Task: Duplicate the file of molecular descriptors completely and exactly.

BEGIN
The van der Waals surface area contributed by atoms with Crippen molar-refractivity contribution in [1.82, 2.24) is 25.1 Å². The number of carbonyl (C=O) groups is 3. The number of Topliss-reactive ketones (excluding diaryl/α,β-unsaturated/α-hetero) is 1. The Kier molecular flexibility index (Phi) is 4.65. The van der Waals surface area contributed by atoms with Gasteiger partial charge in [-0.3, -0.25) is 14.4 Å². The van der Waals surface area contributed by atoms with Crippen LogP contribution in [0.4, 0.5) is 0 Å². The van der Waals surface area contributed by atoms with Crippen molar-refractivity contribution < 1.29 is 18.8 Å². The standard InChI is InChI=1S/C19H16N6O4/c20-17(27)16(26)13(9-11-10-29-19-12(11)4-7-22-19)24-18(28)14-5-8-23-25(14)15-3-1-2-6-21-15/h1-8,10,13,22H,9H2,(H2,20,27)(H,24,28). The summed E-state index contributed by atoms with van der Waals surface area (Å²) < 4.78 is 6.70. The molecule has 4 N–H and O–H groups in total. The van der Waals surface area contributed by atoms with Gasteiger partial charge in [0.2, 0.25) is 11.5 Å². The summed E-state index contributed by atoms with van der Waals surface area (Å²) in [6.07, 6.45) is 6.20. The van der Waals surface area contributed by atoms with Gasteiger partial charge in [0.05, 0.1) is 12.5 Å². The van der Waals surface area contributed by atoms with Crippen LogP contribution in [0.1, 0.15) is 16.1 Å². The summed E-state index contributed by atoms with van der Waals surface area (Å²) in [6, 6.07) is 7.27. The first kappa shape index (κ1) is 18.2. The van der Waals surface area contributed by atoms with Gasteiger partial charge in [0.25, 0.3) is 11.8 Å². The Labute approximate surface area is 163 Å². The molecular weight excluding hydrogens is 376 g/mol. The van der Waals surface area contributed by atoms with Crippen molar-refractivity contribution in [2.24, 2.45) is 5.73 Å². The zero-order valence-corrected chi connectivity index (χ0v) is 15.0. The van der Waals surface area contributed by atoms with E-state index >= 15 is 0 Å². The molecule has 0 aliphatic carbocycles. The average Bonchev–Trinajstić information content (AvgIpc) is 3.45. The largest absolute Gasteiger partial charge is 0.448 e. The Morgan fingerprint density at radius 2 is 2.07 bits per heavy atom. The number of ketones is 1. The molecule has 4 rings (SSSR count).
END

The van der Waals surface area contributed by atoms with Crippen molar-refractivity contribution in [1.82, 2.24) is 25.1 Å². The number of carbonyl (C=O) groups is 3. The number of Topliss-reactive ketones (excluding diaryl/α,β-unsaturated/α-hetero) is 1. The Kier molecular flexibility index (Phi) is 4.65. The van der Waals surface area contributed by atoms with Gasteiger partial charge in [-0.3, -0.25) is 14.4 Å². The van der Waals surface area contributed by atoms with Crippen LogP contribution in [0.4, 0.5) is 0 Å². The van der Waals surface area contributed by atoms with Crippen molar-refractivity contribution < 1.29 is 18.8 Å². The standard InChI is InChI=1S/C19H16N6O4/c20-17(27)16(26)13(9-11-10-29-19-12(11)4-7-22-19)24-18(28)14-5-8-23-25(14)15-3-1-2-6-21-15/h1-8,10,13,22H,9H2,(H2,20,27)(H,24,28). The summed E-state index contributed by atoms with van der Waals surface area (Å²) < 4.78 is 6.70. The molecule has 4 N–H and O–H groups in total. The van der Waals surface area contributed by atoms with Gasteiger partial charge in [0.2, 0.25) is 11.5 Å². The summed E-state index contributed by atoms with van der Waals surface area (Å²) in [6.07, 6.45) is 6.20. The van der Waals surface area contributed by atoms with Gasteiger partial charge in [0.05, 0.1) is 12.5 Å². The van der Waals surface area contributed by atoms with Crippen LogP contribution in [0.1, 0.15) is 16.1 Å². The summed E-state index contributed by atoms with van der Waals surface area (Å²) in [6, 6.07) is 7.27. The first kappa shape index (κ1) is 18.2. The van der Waals surface area contributed by atoms with Gasteiger partial charge in [0.25, 0.3) is 11.8 Å². The Labute approximate surface area is 163 Å². The molecular weight excluding hydrogens is 376 g/mol. The van der Waals surface area contributed by atoms with Crippen molar-refractivity contribution in [2.24, 2.45) is 5.73 Å². The zero-order valence-corrected chi connectivity index (χ0v) is 15.0. The van der Waals surface area contributed by atoms with E-state index >= 15 is 0 Å². The molecule has 0 aliphatic carbocycles. The average Bonchev–Trinajstić information content (AvgIpc) is 3.45. The largest absolute Gasteiger partial charge is 0.448 e. The Morgan fingerprint density at radius 2 is 2.07 bits per heavy atom. The number of ketones is 1. The molecule has 4 rings (SSSR count).